By assessing resources, supporting systems of community-based care, improving service financing and organization, and promoting a strong, well-educated workforce that is grounded in today's best practices and known-effective interventions, SAMHSA is enhancing the Nation's capacity to serve people with or at risk for substance use disorders

SAMHSA also helps assure service effectiveness by assessing delivery practices, identifying and promoting evidence-based approaches to care, implementing and evaluating innovative services, and providing workforce training. For example, our National Registry of Effective Programs - with over 50 known-effective programs in prevention and early intervention - provides a foundation on which States and communities can build to meet prevention needs and reduce treatment needs. And our Treatment Improvement Protocols (TIPS) bring the latest knowledge about effective interventions, including treatment for adolescents, co-occurring disorders, and treatment for older adults, to professionals in the field. By utilizing, in the broadest way possible, the medical infrastructure of the Nation to diagnose and refer those addicted to drugs and alcohol, we ensure that those who suffer from the disease of addiction are identified and treated as early as possible, thus increasing the likelihood of a successful recovery.

To measure our effectiveness and be accountable, we must have the capacity to gather and analyze data about our programs. We are continuing to build on our national surveys, such as the National Survey of Drug Use and Health, the Drug Abuse Warning Network and the Drug and Alcohol Services Information System, to measure our programs' effectiveness, and, at the same time, we are working with States to build the infrastructure to capture and evaluate those measures.


Working in collaboration with States and other stakeholders, SAMHSA has reviewed our discretionary and block grant programs, examining their ability to capture and assess treatment and prevention outcomes. The result has been the identification of and global agreement on seven key outcome domains that emphasize real results for people with or at risk for mental and substance use disorders, instead of focusing on outcomes related to the effects on systems needs or regulatory requirements.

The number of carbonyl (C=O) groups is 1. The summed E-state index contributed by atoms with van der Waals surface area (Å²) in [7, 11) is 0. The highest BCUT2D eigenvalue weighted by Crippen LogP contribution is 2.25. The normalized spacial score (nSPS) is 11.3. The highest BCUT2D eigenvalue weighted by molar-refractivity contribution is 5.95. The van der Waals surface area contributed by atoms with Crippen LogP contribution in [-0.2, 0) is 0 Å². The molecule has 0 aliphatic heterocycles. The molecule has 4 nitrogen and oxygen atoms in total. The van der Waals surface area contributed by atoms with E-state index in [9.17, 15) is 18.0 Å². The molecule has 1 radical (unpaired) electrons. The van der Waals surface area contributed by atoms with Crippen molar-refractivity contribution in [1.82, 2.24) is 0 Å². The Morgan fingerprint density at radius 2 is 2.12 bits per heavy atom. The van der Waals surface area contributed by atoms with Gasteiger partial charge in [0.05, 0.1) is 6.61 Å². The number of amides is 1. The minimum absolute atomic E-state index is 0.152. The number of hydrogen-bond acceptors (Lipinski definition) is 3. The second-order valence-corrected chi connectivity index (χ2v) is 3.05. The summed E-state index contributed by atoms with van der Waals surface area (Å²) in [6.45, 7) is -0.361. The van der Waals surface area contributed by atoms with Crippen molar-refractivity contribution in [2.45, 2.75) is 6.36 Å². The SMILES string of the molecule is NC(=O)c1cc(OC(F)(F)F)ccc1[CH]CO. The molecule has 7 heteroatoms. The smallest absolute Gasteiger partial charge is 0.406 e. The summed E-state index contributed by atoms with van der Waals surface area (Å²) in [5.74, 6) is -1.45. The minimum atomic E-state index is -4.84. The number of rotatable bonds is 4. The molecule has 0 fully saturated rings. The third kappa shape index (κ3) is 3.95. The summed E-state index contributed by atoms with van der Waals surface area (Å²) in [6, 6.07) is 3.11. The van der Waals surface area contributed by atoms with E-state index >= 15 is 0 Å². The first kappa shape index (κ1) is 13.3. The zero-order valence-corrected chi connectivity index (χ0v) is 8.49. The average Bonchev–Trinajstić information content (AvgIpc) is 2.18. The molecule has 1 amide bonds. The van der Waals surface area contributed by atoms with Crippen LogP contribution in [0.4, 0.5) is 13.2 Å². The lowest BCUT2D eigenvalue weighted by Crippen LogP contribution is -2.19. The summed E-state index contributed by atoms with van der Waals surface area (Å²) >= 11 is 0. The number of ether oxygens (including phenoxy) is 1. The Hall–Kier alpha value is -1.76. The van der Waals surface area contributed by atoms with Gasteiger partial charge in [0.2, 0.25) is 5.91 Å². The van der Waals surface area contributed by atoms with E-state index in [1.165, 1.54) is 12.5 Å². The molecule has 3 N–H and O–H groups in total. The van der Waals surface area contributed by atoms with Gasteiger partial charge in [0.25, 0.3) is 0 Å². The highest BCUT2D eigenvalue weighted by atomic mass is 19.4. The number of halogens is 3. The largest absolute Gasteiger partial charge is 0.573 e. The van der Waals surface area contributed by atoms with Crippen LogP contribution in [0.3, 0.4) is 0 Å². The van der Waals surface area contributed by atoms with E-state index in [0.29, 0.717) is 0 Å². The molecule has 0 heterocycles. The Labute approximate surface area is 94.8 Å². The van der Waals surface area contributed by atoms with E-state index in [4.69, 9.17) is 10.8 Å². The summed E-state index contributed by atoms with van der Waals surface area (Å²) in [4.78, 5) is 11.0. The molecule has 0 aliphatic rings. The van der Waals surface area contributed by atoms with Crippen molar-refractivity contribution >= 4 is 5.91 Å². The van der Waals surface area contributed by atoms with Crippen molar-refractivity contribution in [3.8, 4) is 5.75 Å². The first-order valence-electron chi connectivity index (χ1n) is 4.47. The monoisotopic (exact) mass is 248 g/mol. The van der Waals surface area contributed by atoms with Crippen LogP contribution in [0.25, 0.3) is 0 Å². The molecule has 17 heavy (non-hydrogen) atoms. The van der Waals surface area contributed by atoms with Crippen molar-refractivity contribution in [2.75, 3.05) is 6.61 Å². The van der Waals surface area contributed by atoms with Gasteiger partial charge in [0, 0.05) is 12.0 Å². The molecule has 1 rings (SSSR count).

By using the same outcome domains and their measures over time to assess progress, States and SAMHSA can foster continuous program and policy improvement. By using the same national outcome domains across all of SAMHSA's State and community-based programs, we will be able to report nationally aggregated data in standard periodic and special reports. We will know, as will you, OMB, and the public, with significant precision, whether the service system is improving and whether we are meeting the President's goals to reduce substance abuse nationwide. Moreover, we will be able to identify - and you will be able to know about - gaps or issues that need to be addressed at the national level through program, regulation, or statute. Our grantees, and SAMHSA, in turn, will be accountable for positive results. Perhaps most critically, we will be able to see just how well we are promoting recovery and the vision of a life in the community for everyone.

Let me share, briefly, each of the seven domains on which we will gather outcome information related to substance abuse prevention and treatment:

  • The domain that is most key to recovery is abstinence from drug use and alcohol abuse.